Referring now to FIGS. 2-4, a cross-section of feedhorn unit 114, wave guide 120 includes an integrally formed circular wave guide 200 and rectangular wave guide 202. Microwave signals received through opening 203 in the circular wave guide are coupled to the rectangular wave guide through port 204. The low noise block down-converter unit 122 (FIG. 1) is secured to flange 206 of the rectangular wave guide, across opening 208, to form a conductive connection between the block down-converter unit and the wave guide.
Scalar ring 118 is attached to flange 210 of insulating sleeve 212 with bolts 214 through holes 215 defined in plate portion 216 of the scalar ring and the flange 210. The scalar ring includes a plurality of ribs 218 extending perpendicularly from and integrally formed with plate 216 coaxially with and radially displaced from the outer circular wave guide 200. Unlike other scalar rings, the scalar ring also includes an inner rib 220 coaxial with the plurality of ribs 218 and immediately adjacent sleeve 212. Rib 220 is necessary for the scalar ring to suppress side lobes when placed adjacent insulating sleeve 212. The scalar ring is attached to pads on support bars 116 (FIG. 1 ) with bolts extending through holes 221 in plate 216.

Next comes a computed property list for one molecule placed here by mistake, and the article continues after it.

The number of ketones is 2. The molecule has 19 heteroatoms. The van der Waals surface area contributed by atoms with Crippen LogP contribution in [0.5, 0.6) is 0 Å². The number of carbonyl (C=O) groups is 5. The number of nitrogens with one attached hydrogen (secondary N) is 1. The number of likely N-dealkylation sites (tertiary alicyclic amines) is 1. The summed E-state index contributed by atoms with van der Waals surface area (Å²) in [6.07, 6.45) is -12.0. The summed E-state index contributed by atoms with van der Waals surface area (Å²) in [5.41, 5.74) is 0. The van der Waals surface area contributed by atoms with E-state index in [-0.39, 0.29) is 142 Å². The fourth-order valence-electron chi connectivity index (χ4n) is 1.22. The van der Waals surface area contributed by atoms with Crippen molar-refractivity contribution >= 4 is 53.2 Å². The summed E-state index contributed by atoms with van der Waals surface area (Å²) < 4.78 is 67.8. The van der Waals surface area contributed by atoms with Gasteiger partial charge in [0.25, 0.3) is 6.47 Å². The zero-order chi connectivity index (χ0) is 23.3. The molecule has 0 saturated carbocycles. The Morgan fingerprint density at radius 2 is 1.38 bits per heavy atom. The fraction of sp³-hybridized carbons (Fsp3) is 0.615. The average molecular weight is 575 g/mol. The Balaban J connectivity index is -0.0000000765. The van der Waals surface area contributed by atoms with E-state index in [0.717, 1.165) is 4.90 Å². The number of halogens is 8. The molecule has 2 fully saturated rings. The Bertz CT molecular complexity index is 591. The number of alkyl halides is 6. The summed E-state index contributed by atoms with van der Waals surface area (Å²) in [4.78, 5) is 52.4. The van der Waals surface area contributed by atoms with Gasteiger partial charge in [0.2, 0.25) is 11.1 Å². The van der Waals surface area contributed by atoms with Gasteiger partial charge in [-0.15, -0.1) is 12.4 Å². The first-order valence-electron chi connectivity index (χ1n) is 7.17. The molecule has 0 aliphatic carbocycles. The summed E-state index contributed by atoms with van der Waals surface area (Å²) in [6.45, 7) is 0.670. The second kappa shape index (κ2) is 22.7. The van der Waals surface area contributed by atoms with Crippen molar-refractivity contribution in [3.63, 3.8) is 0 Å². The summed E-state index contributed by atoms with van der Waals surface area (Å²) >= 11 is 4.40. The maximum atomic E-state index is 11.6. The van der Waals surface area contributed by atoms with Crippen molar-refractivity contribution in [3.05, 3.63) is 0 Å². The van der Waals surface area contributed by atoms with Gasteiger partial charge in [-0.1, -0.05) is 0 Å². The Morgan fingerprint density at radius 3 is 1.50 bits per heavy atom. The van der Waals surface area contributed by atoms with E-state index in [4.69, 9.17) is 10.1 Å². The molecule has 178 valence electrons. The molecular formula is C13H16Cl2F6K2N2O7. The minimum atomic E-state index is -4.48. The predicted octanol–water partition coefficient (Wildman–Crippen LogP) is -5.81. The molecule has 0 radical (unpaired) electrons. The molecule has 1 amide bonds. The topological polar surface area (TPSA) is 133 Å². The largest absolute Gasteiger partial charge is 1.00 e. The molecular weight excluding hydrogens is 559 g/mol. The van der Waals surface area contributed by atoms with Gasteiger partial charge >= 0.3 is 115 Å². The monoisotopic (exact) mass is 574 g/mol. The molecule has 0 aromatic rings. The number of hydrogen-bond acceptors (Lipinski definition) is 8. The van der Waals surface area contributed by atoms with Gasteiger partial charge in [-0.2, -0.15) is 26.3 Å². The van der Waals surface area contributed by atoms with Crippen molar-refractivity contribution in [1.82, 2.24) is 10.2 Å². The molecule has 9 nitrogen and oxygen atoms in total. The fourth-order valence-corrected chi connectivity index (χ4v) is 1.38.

Insulating sleeve 212 is preferably molded from electrically insulating plastic material for isolating the wave guide 120 and a block down-converter attached to it from electric potential associated with the scalar ring 118 and reflector 108 (FIG. 1). The insulating sleeve 212 has an internal diameter that allows it to slide down over the circular wave guide 200 but to have a relatively close fit with the outer diameter of the circular wave guide. The sleeve has a forward portion 222 that extends the length of inner rib 220 to ensure the wave guide 120 is completely insulated from the scalar ting. A rear portion 224 of the sleeve is inwardly deformable so that it is tightened against the circular portion 220 of the wave guide by application of a force from strap or band 226 placed around the sleeve's circumference. Strap or band 226 may be either metal or plastic and preferably can be loosened and tightened to facilitate assembly, adjustment and disassembly of the feedhorn assembly 114.